EPA Response to BP Spill in the Gulf of Mexico
Polycyclic Aromatic Hydrocarbons on the Gulf Coastline
In response to the BP oil spill, EPA monitored air, water, sediment, and waste generated by the cleanup operations. Ongoing response and restoration efforts are posted to RestoreTheGulf.gov.
While emergency response data collection has ended, results continue to be available on this site. Any new data will continue to be posted to this site, and data will continue to be available here for the foreseeable future.
Much of the content of this site continues to be available for historical and information purposes, but we are no longer updating these pages on a regular basis.
Polycyclic Aromatic Hydrocarbons (PAHs) are a group of semi-volatile organic compounds (SVOCs) that are present in crude oil that has spent time in the ocean and eventually reaches shore and can be formed when oil is burned.
The oil that has reached the shore is commonly called ‘weathered oil’. PAHs present in the weathered oil evaporate slowly over a period of weeks or months.
PAHs come from other sources as well. They are formed during the incomplete burning of gas, coal, garbage, or other organic substances and from motor vehicle exhaust.
In air sampling for PAHs on shore in the Gulf region, EPA is focusing on the following compounds:
- benzo(k) fluoranthene,
- indeno(1,2,3-cd)pyrene, and
EPA is focusing on these pollutants because they are present in weathered oil and are also released from burning oil, and, at elevated concentrations, could potentially cause health problems, including long-term health effects such as cancer.
The monitors cannot determine where the PAHs originate. Therefore PAH levels in the air around the monitors could be coming from the oil, or from other sources.
Analyzing Air Samples for PAHs
EPA is analyzing air samples for semi-volatile organic compounds (SVOCs) – specifically, for pollutants known as polycyclic aromatic hydrocarbon chemicals (PAHs). EPA is sampling for these pollutants because they are present in oil and because, at elevated concentrations, they may cause health problems.
To evaluate the PAHs EPA scientists compare air sampling results to health-based screening concentrations (also called “screening levels”) in the Gulf region. These screening levels were developed from health effects information about each PAH, including information regarding exposure levels that might pose an increased risk of cancer. At this time, EPA is using health-protective screening levels that assume a person is breathing a pollutant continuously (24 hours a day, seven days a week) for as long as one year. EPA will re-evaluate this time-period if needed.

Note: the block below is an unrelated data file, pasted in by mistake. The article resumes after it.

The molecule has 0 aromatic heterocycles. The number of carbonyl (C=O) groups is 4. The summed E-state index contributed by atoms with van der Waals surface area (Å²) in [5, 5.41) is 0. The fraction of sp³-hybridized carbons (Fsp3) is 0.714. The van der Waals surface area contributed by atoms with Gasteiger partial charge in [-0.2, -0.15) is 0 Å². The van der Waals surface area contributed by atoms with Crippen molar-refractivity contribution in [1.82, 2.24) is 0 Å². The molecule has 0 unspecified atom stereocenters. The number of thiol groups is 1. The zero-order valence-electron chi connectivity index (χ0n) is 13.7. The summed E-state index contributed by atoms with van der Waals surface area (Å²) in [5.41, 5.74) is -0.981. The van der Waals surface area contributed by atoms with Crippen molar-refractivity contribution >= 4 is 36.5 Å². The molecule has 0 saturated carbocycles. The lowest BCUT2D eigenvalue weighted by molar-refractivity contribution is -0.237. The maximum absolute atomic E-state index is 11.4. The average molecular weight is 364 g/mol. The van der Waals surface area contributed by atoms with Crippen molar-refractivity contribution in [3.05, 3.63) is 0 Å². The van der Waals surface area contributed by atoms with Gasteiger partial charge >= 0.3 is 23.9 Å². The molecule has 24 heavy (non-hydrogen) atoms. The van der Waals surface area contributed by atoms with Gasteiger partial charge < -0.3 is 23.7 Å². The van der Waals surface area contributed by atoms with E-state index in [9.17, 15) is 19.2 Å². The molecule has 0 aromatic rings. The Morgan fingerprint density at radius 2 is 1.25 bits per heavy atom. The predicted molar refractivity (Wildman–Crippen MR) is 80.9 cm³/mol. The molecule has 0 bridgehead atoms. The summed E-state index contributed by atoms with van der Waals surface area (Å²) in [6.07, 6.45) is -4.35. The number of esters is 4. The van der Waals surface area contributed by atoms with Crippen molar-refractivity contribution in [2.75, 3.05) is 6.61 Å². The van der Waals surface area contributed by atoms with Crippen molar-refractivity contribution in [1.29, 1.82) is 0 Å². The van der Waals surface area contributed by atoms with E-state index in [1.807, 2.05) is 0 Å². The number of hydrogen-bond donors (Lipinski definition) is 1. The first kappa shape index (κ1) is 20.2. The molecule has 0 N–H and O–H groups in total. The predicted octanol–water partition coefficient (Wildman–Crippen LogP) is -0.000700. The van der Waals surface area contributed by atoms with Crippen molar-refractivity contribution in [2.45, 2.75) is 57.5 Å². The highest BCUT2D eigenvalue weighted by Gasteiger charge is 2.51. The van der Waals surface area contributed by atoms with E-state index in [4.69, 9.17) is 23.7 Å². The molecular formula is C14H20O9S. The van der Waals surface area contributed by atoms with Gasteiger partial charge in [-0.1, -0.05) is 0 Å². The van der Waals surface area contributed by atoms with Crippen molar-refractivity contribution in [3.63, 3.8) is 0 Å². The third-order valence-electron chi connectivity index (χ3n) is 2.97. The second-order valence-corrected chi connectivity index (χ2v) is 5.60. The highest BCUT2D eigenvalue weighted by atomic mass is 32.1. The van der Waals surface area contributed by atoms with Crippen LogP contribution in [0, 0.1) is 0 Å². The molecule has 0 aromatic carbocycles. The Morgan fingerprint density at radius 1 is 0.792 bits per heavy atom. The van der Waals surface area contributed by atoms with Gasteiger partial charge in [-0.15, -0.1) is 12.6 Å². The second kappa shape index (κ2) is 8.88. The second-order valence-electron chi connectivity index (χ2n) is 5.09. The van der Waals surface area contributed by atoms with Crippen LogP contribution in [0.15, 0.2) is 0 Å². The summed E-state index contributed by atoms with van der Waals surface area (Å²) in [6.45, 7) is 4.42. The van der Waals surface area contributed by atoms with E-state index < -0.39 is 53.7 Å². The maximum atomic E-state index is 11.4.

How EPA is using sampling data and screening levels for the PAHs
Monitoring staff are taking air samples at several locations along the Gulf coast. The air quality samples are collected in canisters, which are shipped to a laboratory for analysis. The daily results shown in the table are the average 24-hour concentration for each day.
EPA will compare individual measurements as well as long-term averages (i.e. levels averaged over many days) to the screening level. Since the screening levels are based on exposure lasting for many months, this average is more appropriate for evaluating the potential risk to health than any single measurement.
Results that are below the health-based screening level generally indicate a low potential for health concerns. In addition, a single daily reading that is higher than the screening level does not indicate a health problem will occur.
However, if a measured concentration is above the health-based screening level, EPA will investigate further. EPA would look at how high the concentration is above the screening level, how long the concentration stays above the screening level, and the impact of the concentration on the running average concentration over many days. EPA will also look at how these measurements compare to measurements in the region prior to the spill. EPA would also look at information for that chemical, and the situations in which it might cause health problems. After this further investigation, EPA would determine whether follow-up actions are needed. Possible follow-up actions include conducting additional monitoring to better identify the source of the pollutant, or to track the pollutant concentration over time. If there is cause for immediate concern, EPA will work with state and local officials to notify people in the area through local news media.
- FAQs about PAHs from the Agency for Toxic Substances and Disease Registry
- FAQs about Naphthalene from the Agency for Toxic Substances and Disease Registry
- RestoreTheGulf.gov: official federal government site for spill response and recovery
Other federal government information: